While writing this video game development diary, I realized that definitions are an essential building block to help keep my thinking on track. Below is my first batch of definitions (which are also available here). I was inspired by the examples at LiteraryDevices.net and Frictional Games.
The physical-world tools used by Players to interact with video game Software.
Human willpower (or volition) manifested in the video game’s Software. Most times the Player is the protagonist of the video game. Other times there are multiple Players who play with or against each other. The rest of the time the Player is an impersonal force that controls the video game’s Mechanics (e.g. Tetris).
The coded logic and framework that provides Motifs, Fundamentals, and Mechanics for play.
These are patterns that communicate ways of playing the video game. There are open, asymmetrical, and symmetrical styles. There are two open Motifs (Toys & Playgrounds and Show & Tell), two asymmetrical Motifs (Puzzles and Games), and one symmetrical Motif (Sports). Motifs are the highest, conceptual layer of video game play.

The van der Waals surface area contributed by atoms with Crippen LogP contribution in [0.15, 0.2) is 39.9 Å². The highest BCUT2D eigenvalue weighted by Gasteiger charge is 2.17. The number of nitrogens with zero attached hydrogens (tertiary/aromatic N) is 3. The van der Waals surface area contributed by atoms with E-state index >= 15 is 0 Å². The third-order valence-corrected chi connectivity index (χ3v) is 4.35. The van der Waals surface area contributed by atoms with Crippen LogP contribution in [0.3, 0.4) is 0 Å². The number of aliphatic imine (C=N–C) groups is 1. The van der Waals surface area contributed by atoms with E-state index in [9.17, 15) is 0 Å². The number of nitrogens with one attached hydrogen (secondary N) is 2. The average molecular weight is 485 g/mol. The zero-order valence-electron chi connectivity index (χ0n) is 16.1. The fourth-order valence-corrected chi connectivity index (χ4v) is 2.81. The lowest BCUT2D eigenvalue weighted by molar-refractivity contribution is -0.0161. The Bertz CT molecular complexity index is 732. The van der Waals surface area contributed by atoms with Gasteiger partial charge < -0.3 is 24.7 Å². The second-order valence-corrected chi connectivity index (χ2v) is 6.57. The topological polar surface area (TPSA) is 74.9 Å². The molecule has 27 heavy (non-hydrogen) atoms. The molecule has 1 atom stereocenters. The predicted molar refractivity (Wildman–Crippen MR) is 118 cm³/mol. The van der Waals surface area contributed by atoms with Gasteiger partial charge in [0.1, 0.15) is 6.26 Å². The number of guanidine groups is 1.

These are video game’s essential Software traits that focus on time-space and includes Perspective, Ending, Navigation, and Timing (PENT). Two are related to time (Ending and Timing) and two are related to space (Perspective and Navigation). Fundamentals are the middle, engineered layer of video game play.
The limitless, in-game tools given to Players to interact with the video game. Mechanics are the foundational, technical layer of video game play. There are four aspects to each Mechanic: Tools, Obstacles, Skills, and Rules.